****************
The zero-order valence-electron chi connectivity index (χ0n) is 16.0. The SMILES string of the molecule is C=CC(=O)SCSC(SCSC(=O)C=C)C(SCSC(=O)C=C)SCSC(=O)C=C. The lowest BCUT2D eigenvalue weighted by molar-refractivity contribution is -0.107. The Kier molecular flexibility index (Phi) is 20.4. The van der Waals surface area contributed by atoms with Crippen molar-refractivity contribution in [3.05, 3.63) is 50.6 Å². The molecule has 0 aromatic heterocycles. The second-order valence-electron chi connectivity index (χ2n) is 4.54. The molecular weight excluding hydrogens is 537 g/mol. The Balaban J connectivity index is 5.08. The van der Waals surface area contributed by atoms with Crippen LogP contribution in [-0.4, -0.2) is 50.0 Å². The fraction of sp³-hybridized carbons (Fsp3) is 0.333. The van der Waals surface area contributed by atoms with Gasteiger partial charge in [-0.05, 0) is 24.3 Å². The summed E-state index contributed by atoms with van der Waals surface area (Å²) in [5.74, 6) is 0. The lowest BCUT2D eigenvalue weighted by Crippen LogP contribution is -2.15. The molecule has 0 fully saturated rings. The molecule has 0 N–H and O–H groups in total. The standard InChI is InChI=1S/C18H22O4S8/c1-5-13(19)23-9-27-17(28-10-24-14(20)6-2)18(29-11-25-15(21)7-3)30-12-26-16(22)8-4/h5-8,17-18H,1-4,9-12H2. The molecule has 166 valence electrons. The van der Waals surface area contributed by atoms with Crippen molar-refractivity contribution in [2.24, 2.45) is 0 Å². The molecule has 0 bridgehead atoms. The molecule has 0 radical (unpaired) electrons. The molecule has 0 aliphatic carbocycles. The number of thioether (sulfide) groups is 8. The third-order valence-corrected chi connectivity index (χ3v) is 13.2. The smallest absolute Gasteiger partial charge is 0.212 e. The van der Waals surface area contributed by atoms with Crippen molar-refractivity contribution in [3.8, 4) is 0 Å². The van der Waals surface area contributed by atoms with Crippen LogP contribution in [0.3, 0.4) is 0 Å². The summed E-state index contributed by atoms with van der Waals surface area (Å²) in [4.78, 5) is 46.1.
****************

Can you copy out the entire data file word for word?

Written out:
The zero-order valence-electron chi connectivity index (χ0n) is 16.0. The SMILES string of the molecule is C=CC(=O)SCSC(SCSC(=O)C=C)C(SCSC(=O)C=C)SCSC(=O)C=C. The lowest BCUT2D eigenvalue weighted by molar-refractivity contribution is -0.107. The Kier molecular flexibility index (Phi) is 20.4. The van der Waals surface area contributed by atoms with Crippen molar-refractivity contribution in [3.05, 3.63) is 50.6 Å². The molecule has 0 aromatic heterocycles. The second-order valence-electron chi connectivity index (χ2n) is 4.54. The molecular weight excluding hydrogens is 537 g/mol. The Balaban J connectivity index is 5.08. The van der Waals surface area contributed by atoms with Crippen LogP contribution in [-0.4, -0.2) is 50.0 Å². The fraction of sp³-hybridized carbons (Fsp3) is 0.333. The van der Waals surface area contributed by atoms with Gasteiger partial charge in [-0.05, 0) is 24.3 Å². The summed E-state index contributed by atoms with van der Waals surface area (Å²) in [5.74, 6) is 0. The lowest BCUT2D eigenvalue weighted by Crippen LogP contribution is -2.15. The molecule has 0 fully saturated rings. The molecule has 0 N–H and O–H groups in total. The standard InChI is InChI=1S/C18H22O4S8/c1-5-13(19)23-9-27-17(28-10-24-14(20)6-2)18(29-11-25-15(21)7-3)30-12-26-16(22)8-4/h5-8,17-18H,1-4,9-12H2. The molecule has 166 valence electrons. The van der Waals surface area contributed by atoms with Crippen molar-refractivity contribution in [2.24, 2.45) is 0 Å². The molecule has 0 bridgehead atoms. The molecule has 0 radical (unpaired) electrons. The molecule has 0 aliphatic carbocycles. The number of thioether (sulfide) groups is 8. The third-order valence-corrected chi connectivity index (χ3v) is 13.2. The smallest absolute Gasteiger partial charge is 0.212 e. The van der Waals surface area contributed by atoms with Crippen molar-refractivity contribution in [3.8, 4) is 0 Å². The van der Waals surface area contributed by atoms with Crippen LogP contribution in [0.3, 0.4) is 0 Å². The summed E-state index contributed by atoms with van der Waals surface area (Å²) in [4.78, 5) is 46.1.